Delhi Cloth & General Mills Co. Ltd. V. Union of India and Others reported in (1983) 4 SCC 166

the Association has a clear right to maintain this writ application on behalf of its members. This writ, apart from challenging the formation of the agreement, attacks certain clauses therein, namely 4, 11,13,16 and 18. The writ petitioners attack these clauses on the ground that they are violative ofArticle 19 of the Constitution of India, and are thus, void and arbitrary. In my opinion, in the exercise of its writ jurisdiction, this court is competent to adjudge whether certain clauses of an agreement violate the Constitution or the laws. To this extent, public law is involved. Where breach of public law is complained of, this court can intervene. It does not matter whether this public law element arises out of an ordinary contract between two parties. Furthermore, parties cannot contract so as to take away the fundamental or other legal rights of another party, applying the ratio in

Kameshwar Prasad and others v. State of Bihar and another reported in AIR 1962 SC 1166

State of Gujarat and Others v. Meghji Pethraj Shah charitable Trust and Others reported in (1994) 3 SCC 552.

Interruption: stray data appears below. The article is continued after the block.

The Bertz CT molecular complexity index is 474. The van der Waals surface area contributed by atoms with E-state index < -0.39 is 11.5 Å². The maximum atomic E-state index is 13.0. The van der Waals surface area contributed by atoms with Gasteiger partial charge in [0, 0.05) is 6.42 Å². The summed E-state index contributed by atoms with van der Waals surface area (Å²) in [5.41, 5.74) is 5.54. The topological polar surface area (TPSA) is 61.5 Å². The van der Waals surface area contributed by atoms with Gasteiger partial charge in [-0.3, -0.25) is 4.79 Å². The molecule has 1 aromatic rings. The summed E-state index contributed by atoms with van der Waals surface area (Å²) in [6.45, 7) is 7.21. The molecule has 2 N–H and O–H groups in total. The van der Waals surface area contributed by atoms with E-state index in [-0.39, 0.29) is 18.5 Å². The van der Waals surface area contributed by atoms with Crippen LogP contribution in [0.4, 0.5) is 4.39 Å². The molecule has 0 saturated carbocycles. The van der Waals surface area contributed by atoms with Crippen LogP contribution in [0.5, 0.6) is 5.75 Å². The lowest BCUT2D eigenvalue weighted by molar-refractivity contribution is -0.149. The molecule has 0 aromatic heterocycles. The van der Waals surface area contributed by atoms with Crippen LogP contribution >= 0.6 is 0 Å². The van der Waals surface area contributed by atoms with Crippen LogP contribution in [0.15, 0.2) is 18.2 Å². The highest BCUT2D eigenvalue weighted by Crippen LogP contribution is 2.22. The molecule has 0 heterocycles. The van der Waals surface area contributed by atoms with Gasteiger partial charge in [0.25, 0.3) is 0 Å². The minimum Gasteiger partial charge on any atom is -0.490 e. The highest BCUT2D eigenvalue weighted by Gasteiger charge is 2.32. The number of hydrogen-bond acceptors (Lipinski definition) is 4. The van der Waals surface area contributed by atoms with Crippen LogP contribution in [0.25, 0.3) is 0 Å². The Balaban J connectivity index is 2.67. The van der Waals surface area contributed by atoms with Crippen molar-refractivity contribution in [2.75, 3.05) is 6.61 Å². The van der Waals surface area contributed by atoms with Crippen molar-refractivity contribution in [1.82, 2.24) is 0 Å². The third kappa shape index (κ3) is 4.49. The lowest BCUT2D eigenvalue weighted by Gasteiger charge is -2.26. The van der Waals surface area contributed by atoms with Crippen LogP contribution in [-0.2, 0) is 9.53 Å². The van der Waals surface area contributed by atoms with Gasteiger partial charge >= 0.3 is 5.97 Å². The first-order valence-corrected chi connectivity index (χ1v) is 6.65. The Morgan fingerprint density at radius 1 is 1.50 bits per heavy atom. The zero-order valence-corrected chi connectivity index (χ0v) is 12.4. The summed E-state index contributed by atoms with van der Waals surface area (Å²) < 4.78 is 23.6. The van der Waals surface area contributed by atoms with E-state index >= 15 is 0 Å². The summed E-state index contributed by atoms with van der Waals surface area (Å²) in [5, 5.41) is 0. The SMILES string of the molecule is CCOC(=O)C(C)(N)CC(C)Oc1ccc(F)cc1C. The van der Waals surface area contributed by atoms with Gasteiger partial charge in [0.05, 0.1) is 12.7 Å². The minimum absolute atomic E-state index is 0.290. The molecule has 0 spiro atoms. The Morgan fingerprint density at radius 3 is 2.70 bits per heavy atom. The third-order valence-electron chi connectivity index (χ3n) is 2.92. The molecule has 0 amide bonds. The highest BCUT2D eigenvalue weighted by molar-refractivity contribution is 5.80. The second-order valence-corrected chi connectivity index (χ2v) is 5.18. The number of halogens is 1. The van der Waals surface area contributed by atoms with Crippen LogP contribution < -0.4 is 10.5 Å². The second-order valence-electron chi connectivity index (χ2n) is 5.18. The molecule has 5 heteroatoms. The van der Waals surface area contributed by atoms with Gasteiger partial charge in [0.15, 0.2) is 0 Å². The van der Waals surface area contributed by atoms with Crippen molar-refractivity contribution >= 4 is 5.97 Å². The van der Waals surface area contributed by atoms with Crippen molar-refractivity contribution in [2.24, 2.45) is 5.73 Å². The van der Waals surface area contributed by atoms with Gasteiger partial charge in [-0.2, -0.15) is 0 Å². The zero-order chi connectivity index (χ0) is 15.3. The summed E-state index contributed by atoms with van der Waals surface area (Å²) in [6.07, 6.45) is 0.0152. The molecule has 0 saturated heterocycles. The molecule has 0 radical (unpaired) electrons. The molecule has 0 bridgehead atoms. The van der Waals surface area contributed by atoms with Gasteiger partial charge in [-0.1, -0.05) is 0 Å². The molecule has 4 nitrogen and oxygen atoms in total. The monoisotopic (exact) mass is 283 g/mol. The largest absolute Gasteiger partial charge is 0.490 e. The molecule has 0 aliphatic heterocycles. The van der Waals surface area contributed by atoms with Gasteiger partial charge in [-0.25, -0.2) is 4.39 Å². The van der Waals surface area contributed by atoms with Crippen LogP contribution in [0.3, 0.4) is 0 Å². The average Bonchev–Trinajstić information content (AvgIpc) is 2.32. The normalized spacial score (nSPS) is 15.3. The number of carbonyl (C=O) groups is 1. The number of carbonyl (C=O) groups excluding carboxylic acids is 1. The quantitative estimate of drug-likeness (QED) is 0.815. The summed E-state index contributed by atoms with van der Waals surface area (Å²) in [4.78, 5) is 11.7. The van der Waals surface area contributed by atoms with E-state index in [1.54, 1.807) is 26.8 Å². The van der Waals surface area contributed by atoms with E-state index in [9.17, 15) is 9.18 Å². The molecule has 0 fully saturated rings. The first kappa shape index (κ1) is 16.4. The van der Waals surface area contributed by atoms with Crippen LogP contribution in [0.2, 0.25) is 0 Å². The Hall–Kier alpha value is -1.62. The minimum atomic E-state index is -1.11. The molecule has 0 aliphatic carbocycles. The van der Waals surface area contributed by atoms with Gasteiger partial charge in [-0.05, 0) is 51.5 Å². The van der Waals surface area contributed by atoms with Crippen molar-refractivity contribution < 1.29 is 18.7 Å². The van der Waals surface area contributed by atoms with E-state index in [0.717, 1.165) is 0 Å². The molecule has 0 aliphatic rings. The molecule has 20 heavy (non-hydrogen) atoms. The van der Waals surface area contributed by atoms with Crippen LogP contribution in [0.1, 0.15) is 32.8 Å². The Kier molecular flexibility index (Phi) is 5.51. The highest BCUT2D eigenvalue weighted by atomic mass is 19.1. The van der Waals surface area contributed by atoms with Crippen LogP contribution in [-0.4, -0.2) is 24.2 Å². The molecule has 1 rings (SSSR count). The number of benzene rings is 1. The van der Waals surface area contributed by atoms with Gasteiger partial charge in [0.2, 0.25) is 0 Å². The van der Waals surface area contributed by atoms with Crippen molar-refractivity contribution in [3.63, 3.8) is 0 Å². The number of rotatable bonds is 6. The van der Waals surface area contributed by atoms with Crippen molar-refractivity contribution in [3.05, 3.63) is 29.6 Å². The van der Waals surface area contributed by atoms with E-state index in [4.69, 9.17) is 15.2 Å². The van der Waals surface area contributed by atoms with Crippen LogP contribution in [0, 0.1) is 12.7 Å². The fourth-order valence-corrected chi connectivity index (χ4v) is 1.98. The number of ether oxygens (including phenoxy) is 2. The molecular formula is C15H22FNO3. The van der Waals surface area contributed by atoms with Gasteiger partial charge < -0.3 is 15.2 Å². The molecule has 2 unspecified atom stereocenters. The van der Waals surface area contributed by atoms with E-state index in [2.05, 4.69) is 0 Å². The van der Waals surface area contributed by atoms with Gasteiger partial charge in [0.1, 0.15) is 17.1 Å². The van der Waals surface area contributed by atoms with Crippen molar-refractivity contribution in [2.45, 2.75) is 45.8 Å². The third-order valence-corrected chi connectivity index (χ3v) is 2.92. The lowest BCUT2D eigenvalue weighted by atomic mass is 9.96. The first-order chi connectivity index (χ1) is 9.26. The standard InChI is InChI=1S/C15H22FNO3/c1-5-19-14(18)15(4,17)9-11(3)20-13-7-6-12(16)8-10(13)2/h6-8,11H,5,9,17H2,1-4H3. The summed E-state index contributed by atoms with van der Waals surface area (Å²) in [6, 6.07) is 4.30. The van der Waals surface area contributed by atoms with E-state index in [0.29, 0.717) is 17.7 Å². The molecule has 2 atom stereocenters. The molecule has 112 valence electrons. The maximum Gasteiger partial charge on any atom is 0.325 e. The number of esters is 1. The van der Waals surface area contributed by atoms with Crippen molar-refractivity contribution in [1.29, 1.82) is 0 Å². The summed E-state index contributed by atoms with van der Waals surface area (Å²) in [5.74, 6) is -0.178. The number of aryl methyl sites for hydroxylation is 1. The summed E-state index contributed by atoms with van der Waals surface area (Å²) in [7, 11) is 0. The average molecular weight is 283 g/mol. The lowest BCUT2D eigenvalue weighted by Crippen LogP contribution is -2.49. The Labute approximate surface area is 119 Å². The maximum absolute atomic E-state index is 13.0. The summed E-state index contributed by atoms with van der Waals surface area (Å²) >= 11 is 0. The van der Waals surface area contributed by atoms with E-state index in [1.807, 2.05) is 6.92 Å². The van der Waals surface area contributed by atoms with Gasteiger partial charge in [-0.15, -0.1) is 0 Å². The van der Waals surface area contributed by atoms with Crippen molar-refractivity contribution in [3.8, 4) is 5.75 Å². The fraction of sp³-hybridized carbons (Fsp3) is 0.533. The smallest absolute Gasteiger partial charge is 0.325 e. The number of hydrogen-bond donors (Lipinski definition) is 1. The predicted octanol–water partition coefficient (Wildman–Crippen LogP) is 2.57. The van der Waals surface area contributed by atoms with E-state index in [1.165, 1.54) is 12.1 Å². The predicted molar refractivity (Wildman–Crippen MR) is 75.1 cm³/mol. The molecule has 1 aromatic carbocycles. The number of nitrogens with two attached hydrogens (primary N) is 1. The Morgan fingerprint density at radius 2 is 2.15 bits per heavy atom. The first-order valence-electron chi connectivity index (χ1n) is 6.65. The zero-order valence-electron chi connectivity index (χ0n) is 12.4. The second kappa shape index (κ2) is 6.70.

Those parts of the agreement would be void an initio.

The impugned clauses of the agreement 4,11,13,16 and 18 tend to unreasonably restrict the fundamental rights of free association, demonstration, expression of speech, opinion etc.. granted by Article-19 of the Constitution and the rights conferred on the members of the Association by the Trade Unions Act, 1926. Hence, those clauses are illegal and void ab initio. They cannot be applied against the members of the Association. If an agreement or any clause in it is against the constitution or the laws it is illegal. If a clause or clauses in the agreement are so tainted with illegality but the rest of the agreement can survive, it is a well-known principle of law that the court has the power to sever those parts, using the “blue pencil test”. Now, if the whole agreement or a part of it is illegal, under the ordinary law, the whole or a part of it, as the case may be is void ab initio. If it is void ab initio it never came into being. It never existed at any point of time. Void ab initio is defined by Black’s Law Dictionary in the following manner: “void ab initio-null from the beginning, as from the first moment when a contract is conferred into. A contract is void ab initio if it seriously offends law or public policy, in contrast to a contract that is merely voidable at the election of one party to the contract. A vacuum or something non- existent can never give rise to any cause of action. Therefore, the contention, invoking the Limitation Act, 1963 is misplaced. Of course, I would add that if a further remedy arising out of voidness is sought, e.g. return of money, delivery back of property etc, then those reliefs have to be claimed within the period of limitation, as provided by law. Enforcement of an illegal agreement can be resisted by a party to it at any point of time.